Audi A8 This full sized Audi A8 sedan offers interior luxury and spaciousness comparable to any car in the full sized luxury sedan class

transmission service

  #1  
Old 01-05-2011, 10:30 AM
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Default transmission service

i understand that the trannie fluid requires periodic changing. i have 2 questions in that regard:

1) opinios as to whether a flush as good or better that a "usual" drop the pan, etc, and refill?

2) i notice quite a number of recommended ATFs, depending on trannie model and with quite a variance in price, the oem "audi" being quite costly. does anyone have a list of acceptable atfs for a 2005 A8L?
 
  #2  
Old 01-05-2011, 03:37 PM
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The fluid and needs to be changed around 100K and you should be checking the trans level and for leaks periodically along the way.

You can't flush it so don't try or let anyone try for that matter.

The fluid is mineral based for what the transmission is worth just buy the Audi fluid and that's that. Remember Your driving a $70,000.00 car your supposed to act like you got the Bread Baby!!!

I have Pentosin in both my cars and it works fine not much cheaper though.

You should find a real reputable indy shop

THE EASY PART
The car goes up in the air
Pan comes off and fluid drained from pan
Filter and gasket are replaced and pan cleaned and re-installed
Fluid is fill from the bottom at the pan

THE HARD PART
Connect a VAG-COM to the car so you can monitor the temp of the transmission.

Start the car and shift into each gear for 10 seconds while it is in the air

Then remove the fill plug and begin filling by means of a gravity feed reservoir with preheated fluid while the car is running on top of you.

When the fluid begins to spill out and the temp reaches 32-34 degrees Celcius the trans is full and you immediately re-install the plug. If it reaches 32-34 Degrees Celcius and it is not spilling it is not full yet. You can't go beyond 34C or the measurement will be off.

After that you might as well change the rear seal on the transmission output shaft. If it's not leaking it either has no oil in it or it will be soon.

That's some info to quiz your mechanic with to see if he knows how to do it.

It's a PITA to learn and I don't recommend you learn on your own car
I also do not recommend bringing it to Audi They did mine wrong and under filled them both!!! they didn't forget to charge me though 500 each
 
  #3  
Old 01-05-2011, 09:06 PM
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Not bein picky..yeah I am But, skip a little step there ? ...or maybe not(?): "Fluid is fill from the bottom at the pan" (easy part)

Hard Part: Fill pan till overflow first....before Vag & starting engine, then go thru gears, continue filling, etc. ??

-- Bentley, AudiPages, ZF pdf instuctions:

http://www.zf.com/na/content/media/u...ars/5HP24A.pdf
Page # 4
 

Last edited by silverd2; 01-05-2011 at 09:12 PM.
  #4  
Old 01-06-2011, 10:49 AM
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i note the hyperlink is to a ZF manual which refers to the 04 model year A8 as the last year to which it applies, with a 5 speed trannie. as the 05 has a 6 speed, are the proceedures, transmission model numbers, etc. changed in some other manual?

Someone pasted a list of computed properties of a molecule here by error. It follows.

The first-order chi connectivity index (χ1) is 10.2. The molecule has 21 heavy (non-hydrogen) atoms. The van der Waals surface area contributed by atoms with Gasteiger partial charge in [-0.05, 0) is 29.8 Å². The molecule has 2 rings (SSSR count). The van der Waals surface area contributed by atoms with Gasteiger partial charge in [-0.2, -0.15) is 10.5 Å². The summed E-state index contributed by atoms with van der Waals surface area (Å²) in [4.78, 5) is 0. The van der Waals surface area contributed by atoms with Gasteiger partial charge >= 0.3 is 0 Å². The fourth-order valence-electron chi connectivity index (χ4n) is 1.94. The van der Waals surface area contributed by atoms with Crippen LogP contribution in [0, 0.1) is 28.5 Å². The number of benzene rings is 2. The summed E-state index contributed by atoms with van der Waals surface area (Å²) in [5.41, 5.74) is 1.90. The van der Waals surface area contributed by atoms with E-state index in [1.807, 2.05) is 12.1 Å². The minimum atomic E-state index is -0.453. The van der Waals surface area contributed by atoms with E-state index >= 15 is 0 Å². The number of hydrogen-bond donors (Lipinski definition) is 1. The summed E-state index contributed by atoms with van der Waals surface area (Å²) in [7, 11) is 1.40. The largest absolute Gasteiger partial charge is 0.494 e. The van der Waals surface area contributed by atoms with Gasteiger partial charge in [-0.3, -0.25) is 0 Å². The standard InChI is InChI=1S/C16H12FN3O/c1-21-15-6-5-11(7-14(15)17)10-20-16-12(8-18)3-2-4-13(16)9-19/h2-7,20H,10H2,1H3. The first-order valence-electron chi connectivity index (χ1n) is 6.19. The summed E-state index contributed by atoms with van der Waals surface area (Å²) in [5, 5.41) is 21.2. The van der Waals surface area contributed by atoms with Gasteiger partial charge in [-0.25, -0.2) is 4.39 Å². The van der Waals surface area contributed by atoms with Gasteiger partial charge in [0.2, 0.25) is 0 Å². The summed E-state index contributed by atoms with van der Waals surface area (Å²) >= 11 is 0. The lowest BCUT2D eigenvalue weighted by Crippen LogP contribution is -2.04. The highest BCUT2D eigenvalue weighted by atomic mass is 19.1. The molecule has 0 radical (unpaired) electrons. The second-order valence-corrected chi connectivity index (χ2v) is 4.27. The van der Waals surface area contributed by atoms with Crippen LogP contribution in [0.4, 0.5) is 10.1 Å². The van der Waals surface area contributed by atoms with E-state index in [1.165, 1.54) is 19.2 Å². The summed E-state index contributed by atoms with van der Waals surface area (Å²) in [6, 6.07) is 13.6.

also, the prior poster indicated that one can't flush the tranmission. i wonder if this is correct. i jave an 04 phaeton with a 5 speed ZF transmission and the service people at an independent facility (allegedly) were able to perform a flush. it was suggested that a flush is better because, while the filter isn't changed, etc. more fluid is replaced as that in the torque converter is also drained and the slight pressure of passing the fluid through the system may clean the filter a bit if indeed there is contamination on it.
 
  #5  
Old 01-06-2011, 11:43 AM
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That is a great link Thanks!

I was just giving you a basic idea of what's involved so you can interview potential mechanics to be sure they know.

Not many people know how to perform this service and your trans is very very expensive if they mess up!!! Audi themselves under-filled my A6 and did not replace the filter on my A8 do not go there!!!

This is an advanced project and took me several attempts to get the process down. It is not a simple drain and fill oil change. It's worth letting someone that knows the process do it for you.

However if your interested in punishing yourself like the rest of us and your going to attempt it yourself let me know or PM me.

You will need the vag-com, jack stands, filter, gasket, fluid (about 8-10 qts which includes some extra in case you spill or mess up) some sort of gravity feed fill reservoir, a thermometer to measure the temp of the fluid you intend to fill the trans with. Some method of warming the fluid up. A 17mm allen/hex socket and a breaker bar, metric sockets etc.. and in the worst case scenario extra pan bolts and ability to extract broken pan bolts / tap and chase the threads. If you do everything correctly it will take a few hours anything goes wrong- all weekend.

There are kits you can purchase at www.blauparts.com
It comes with directions that are not 100% correct.
You must order an addition 2-3 qts because the kit does not include enough.
it comes with a pump so you can pump the fluid in this is fine for the preliminary fill but you need to slowly top it off with fluid at as close to 30 Degrees Celsius as you can get because hot and cold fluid do not mix well. That's where the gravity feed res comes in handy.